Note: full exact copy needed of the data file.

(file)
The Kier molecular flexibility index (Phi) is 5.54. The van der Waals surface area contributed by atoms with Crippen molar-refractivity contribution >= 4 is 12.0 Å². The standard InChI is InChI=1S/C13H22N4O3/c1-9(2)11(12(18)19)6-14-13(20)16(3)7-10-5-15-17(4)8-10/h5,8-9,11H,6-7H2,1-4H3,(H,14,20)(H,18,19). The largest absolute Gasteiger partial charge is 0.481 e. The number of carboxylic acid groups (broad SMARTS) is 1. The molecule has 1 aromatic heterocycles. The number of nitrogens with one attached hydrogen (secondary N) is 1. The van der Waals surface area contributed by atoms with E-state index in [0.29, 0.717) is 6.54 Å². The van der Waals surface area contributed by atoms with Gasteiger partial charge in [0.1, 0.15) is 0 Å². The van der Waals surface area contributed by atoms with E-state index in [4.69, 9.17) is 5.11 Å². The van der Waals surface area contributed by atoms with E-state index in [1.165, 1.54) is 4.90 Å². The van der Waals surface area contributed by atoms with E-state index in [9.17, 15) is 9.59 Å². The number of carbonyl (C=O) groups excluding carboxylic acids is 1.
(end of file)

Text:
The Kier molecular flexibility index (Phi) is 5.54. The van der Waals surface area contributed by atoms with Crippen molar-refractivity contribution >= 4 is 12.0 Å². The standard InChI is InChI=1S/C13H22N4O3/c1-9(2)11(12(18)19)6-14-13(20)16(3)7-10-5-15-17(4)8-10/h5,8-9,11H,6-7H2,1-4H3,(H,14,20)(H,18,19). The largest absolute Gasteiger partial charge is 0.481 e. The number of carboxylic acid groups (broad SMARTS) is 1. The molecule has 1 aromatic heterocycles. The number of nitrogens with one attached hydrogen (secondary N) is 1. The van der Waals surface area contributed by atoms with E-state index in [0.29, 0.717) is 6.54 Å². The van der Waals surface area contributed by atoms with Gasteiger partial charge in [0.1, 0.15) is 0 Å². The van der Waals surface area contributed by atoms with E-state index in [4.69, 9.17) is 5.11 Å². The van der Waals surface area contributed by atoms with E-state index in [1.165, 1.54) is 4.90 Å². The van der Waals surface area contributed by atoms with E-state index in [9.17, 15) is 9.59 Å². The number of carbonyl (C=O) groups excluding carboxylic acids is 1.